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The Cinema Events of 2014... So Far

10/09/2014 16:18 BST | Updated 09/11/2014 10:59 GMT

Ahead of the obligatory end-of-year round-up, here's my verdict on the best cinematic events of 2014*.

You will disagree with most. You will have seen many not on the list. You may wonder why many films are here. And if this annoys you, wait three more months for my definitive countdown of '14 to make you even more cross.

Locke - Tom Hardy, a car, a motorway, a series of phone calls. Seventy plus minutes of soul searching, family problems and an attempt to put things right like a troubled industrial engineer or cement specialist probably would. Hardy channels Richard Burton in a brave, bold slice of movie making. Experimental film at its best from Dirty Pretty Things' Steven Knight.

Dawn of the Planet of the Apes - An Oscar-worthy turn from Andy Serkis as smart ape Caesar, Matt Reeves's sequel to Rise of the Planet of the Apes was a breathtaking drama despite another clumsy title. Slow moving admittedly, but there was a lot to enjoy here. And if Weta don't receive an Oscar nomination for Best Special Effects, I'm a monkey's uncle.

How to Train Your Dragon 2 - Bigger, bolder and as moving as the original, with terrific animation and action. Stealing the show, as before, is Toothless, the most engaging creature to grace the big screen in eons.

The Knife That Killed Me - Kes meets Sin City in this bold slice of imaginative storytelling. It deserves to be screened in schools as well as multiplexes.

The Wolf of Wall Street - Martin Scorsese's best film since Goodfellas. A superb performance from Leonardo DiCaprio, and fine comic relief from Jonah Hill helped this three hour comedy-drama fly by.

Lucy. Luc Besson returns to form with this bonkers sci-fi thriller. ScarJo as mesmerising as ever.

Under the Skin - Dir Jonathan Glazer delivered the most haunting, memorable fantasy drama since The Man Who Fell To Earth in 1976. Once more, Scarlett Johansson proved she is the smartest cookie in Hollywood.

Godzilla - Director Gareth Edwards made the leap from low budget 'Monsters' movie to A-list epic with ease. Reminiscent of classic era Steven Spielberg, this was the second most rewarding blockbuster of 2014. Little wonder Edwards was snapped up for a Star Wars standalone movie.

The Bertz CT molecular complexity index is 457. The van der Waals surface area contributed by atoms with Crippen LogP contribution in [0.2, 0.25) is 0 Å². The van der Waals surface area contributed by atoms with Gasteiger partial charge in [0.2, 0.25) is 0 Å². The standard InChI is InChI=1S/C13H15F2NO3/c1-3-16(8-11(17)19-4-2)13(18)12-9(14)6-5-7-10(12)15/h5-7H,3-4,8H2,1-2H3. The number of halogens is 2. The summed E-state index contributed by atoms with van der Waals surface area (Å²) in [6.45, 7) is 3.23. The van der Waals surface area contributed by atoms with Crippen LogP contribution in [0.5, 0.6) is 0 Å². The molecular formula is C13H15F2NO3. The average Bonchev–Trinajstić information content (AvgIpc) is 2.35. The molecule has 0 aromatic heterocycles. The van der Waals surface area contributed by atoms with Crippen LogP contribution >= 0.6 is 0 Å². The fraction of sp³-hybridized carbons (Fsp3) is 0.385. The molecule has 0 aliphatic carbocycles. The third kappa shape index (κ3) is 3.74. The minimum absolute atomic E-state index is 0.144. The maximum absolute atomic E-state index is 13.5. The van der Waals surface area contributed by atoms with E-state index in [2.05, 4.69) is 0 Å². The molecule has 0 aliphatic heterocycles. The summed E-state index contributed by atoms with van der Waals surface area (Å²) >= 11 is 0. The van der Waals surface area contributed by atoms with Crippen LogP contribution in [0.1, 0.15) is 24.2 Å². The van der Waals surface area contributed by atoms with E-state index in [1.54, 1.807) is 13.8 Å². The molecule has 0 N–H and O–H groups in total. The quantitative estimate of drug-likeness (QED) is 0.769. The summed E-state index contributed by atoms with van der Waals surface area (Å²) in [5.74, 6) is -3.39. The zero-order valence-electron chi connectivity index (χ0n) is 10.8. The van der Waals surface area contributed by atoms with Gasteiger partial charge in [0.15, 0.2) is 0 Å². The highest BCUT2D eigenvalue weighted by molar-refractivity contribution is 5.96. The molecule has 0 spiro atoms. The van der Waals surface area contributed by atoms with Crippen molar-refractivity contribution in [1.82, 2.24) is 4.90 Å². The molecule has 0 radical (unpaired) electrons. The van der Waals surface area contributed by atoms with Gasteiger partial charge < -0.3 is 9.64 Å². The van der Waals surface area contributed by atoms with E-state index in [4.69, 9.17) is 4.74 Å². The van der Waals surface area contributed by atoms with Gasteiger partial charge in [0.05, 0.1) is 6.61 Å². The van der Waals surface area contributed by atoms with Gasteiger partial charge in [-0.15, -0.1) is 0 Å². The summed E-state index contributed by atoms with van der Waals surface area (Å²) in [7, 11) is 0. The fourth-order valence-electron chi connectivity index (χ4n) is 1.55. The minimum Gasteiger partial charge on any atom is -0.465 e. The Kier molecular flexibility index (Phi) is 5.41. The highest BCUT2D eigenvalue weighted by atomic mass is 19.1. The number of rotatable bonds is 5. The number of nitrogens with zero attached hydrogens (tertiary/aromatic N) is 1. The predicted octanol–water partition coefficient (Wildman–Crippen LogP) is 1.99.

The Grand Budapest Hotel - Wes Anderson's best film in a decade. Offbeat, funny, a great turn from Ralph Fiennes and a glorious cast. An arthouse/grey pound magnet. Worth checking out.

Her - An achingly sweet love story of our times. Joaquin Phoenix delivers his best turn since Johnny Cash as the letter writer who falls for his sexy operating system (voiced by Scarlett Johansson). Visually glorious. Word perfect. Take a bow Spike Jonze.

Though not films, NT Live's screenings of The Curious Incident of the Dog in the Night Time, Skylight and Medea were thankfully shown at cinemas and deserve a mention. As does the Albert Hall airing of 2009's Star Trek (with orchestra).

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JJ Abrams, composer Michael Giacchino and Simon Pegg introduce Star Trek at the Albert Hall. Photo: Roger Crow

Guardians of the Galaxy - Director James Gunn created the most enjoyable space fantasy adventure since Star Wars in 1977. A glorious B-movie, with fantastic turns from Chris Pratt, Zoe Saldana, a killer retro soundtrack, and a superb team of special effects experts who breathed life into instant icons Rocket Raccoon and Groot.

Bizarre, surreal and hugely entertaining, even after three viewings.

Little wonder it became America's most lucrative film of the year.

The sequel cannot come soon enough.

*Based on films I saw in 2014, for those wondering why Wolf is here.